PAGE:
Preheat oven to 375 degrees (F)

Place prepared crust into a 9 inch pie pan. We use glass, but that’s just us.

Now for the good part:

2/3 cup sugar
1/3 cup butter (don’t bother with the fake stuff. Live a little.)
2 squares unsweetened baking chocolate
1 cup light corn syrup (see? what’s the point of margarine?)
1/2 teaspoon salt
3 eggs
1 cup pecan halves

Melt the chocolate with the butter.

Beat the sugar, chocolate/butter, corn syrup, salt and eggs with a hand beater. Stir in pecans. Pour into pastry-lined pie plate.

Bake until set, 40 – 50 minutes. Once the top looks “cooked”, remove from the oven and place on a wire cooling rack for about 20 minutes.

Once cool enough to put in the refrigerator without hurting the fridge, put it in the fridge to thoroughly cool down and set, at least two hours.

Now this last part is important. Have at least three friends over when you take the pie out of the cooler. If you don’t…you may end up eating the whole thing yourself, in one sitting. That would taste great for a few minutes, but this is just too rich. And besides, you may need those friends some day and you can always remind them about how you gave them the best pie they ever had – Chocolate Pecan Pie!

Tex-Mex on the East Coast?


Sure enough, this displaced Texano and his familia had an awesome time last night team cooking a fabulous batch of chicken fajitas and Mexican rice. If you aren’t familiar with the name, it’s pronounced “fa-hee-tas” with the emphasis on the “hee,” but I digress…
We had four cooks, no injuries and enough food to feed everyone plus some.

The recipes came off the Internet, given to me by one of the sous chefs, so I can’t give credit where credit is due, but I’ll tell you up front, they aren’t mine…I only wish they were! These turned out great and I do believe that we will be using these again, many times!

Here we go:

Chicken Fajitas and Mexican Rice

2 pounds boneless, skinless chicken breast, pounded flat

2 Tablespoons olive oil
3 Tablespoons lime juice
2 cloves garlic
1 jalapeno, seeded
salt and pepper to taste

Put the marinade ingredients into a blender and puree. Put the flattened chicken into a gallon-sized zip lock bag and add the marinade puree. Seal the bag up and let the chicken soak for 30 minutes or so (in a cooler or refrigerator – no need to take chances!)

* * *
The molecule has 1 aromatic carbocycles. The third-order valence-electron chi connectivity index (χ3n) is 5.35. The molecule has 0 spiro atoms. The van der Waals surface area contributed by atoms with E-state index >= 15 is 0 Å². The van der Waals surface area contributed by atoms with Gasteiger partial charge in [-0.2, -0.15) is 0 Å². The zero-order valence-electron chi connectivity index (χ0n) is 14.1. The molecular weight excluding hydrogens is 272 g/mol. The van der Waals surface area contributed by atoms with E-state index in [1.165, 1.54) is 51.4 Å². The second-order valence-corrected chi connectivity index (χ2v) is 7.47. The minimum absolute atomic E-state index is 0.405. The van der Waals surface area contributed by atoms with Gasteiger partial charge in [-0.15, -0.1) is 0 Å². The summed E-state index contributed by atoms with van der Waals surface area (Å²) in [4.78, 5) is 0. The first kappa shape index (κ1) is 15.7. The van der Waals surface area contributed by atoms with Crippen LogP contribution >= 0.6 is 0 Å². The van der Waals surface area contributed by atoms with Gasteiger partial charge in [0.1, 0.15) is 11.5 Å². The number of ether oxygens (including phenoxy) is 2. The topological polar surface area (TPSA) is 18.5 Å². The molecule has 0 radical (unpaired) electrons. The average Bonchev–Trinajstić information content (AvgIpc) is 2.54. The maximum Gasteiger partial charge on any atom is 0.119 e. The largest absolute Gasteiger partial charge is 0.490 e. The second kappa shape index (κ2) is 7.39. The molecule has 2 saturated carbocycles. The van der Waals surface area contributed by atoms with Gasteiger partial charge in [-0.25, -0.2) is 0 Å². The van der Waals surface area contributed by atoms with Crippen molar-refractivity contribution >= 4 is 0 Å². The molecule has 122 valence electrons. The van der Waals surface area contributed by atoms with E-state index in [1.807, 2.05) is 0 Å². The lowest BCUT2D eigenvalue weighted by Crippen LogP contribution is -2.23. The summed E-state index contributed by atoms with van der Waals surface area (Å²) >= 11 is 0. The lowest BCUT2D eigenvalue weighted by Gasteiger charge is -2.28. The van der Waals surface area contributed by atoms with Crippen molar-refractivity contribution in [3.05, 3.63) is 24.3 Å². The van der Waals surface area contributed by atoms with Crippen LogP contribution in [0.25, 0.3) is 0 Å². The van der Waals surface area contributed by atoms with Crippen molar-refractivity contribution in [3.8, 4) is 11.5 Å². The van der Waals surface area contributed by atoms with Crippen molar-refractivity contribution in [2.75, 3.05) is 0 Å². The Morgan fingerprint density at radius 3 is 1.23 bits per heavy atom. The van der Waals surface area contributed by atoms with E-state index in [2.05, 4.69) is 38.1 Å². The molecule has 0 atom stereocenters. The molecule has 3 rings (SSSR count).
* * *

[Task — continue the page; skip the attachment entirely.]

3 potatoes, cut into small cubes
3 zucchini, also cut into small cubes
1 yellow squash, cut into small cubes (see a trend?)
1 Tablespoon olive oil
2 Tablespoons cayenne pepper
1 Tablespoon chili powder
1 Tablespoon cumin
1 teaspoon ground black pepper

Put the potatoes, zucchini and squash in a glass baking dish. Add oil and seasonings; mix well.
Bake in a 375 degree oven until potatoes are soft; should take about 30 minutes, maybe more.

Now for the arroz Mexicano:

2 Cups long grain white rice
2 Tablespoons vegetable oil
1 Tablespoon minced garlic
1/2 white onion, chopped
1 cup of your favorite salsa (I use Mrs. Renfros, out of Fort Worth Texas)
1 jalapeno pepper, seeded and chopped

Soak the rice in a bowl of hot water for about 5 minutes. Drain, rinse and shake dry.

Heat the vegetable oil in a large, deep skillet over medium high heat. Add the rice and toast – stirring often to prevent too much sticking to the pan. Do this for about ten minutes; the rice should start to turn tan, slightly brown, but not too much!
Meanwhile, put the onion, salsa and garlic into a blender. Puree, then add to the rice mixture and cook until the liquid is absorbed.
Don’t ask questions – now add 3 cups of water, and the chopped jalapeno. Mix well, then cook over medium heat until the rice is tender. This will take about ten more minutes.
Remove from heat; cover.

Back to the fajitas…

1 large white onion, peeled and cut into slices
1 green bell pepper, seeded and sliced
1 red bell pepper, seeded and sliced
2 Tablespoons olive oil

In a different skillet, heat oil over medium heat.
Add sliced onions and bell peppers.
Cook until the onions start to turn translucent and the pepper soften.
Set aside on the stove top to keep warm.

In yet another skillet (use the vegetable skillet above, unless like me, you have vegetarians in the house) pan fry the chicken. Once done, cut into strips.


8 inch, soft flour tortillas (three per person, at least)

Let’s use some technology here:

Using a microwave oven, steam the tortillas. Start by dampening two folded paper towels with water. Wrap the tortillas in a different paper towel and place on top of the damp ones. Put the whole stack in the microwave oven and cook on high for 30 to 45 seconds. Check to see if the tortillas are warm and steaming. If so, you are done. If not, cook for 20 seconds more. This should do it! If not, keep trying 20 seconds intervals until done.

Get the plates ready, because by now the potatoes should be done!

Grate some Colby Jack cheese and get some sour cream ready for optional toppings.

Put a tortilla on the plate. Add a bit of potatoes, zucchini and squash, chicken (for those who partake) and some onions and peppers. Fold the tortilla over, top with cheese and sour cream if it suits you, and serve with a side of Mexican rice.

Recommended beverages:

Any fine red wine will do, as will tequila straight up (but we didn’t have any so Merlot it was)

Buen provecho, mis amigos!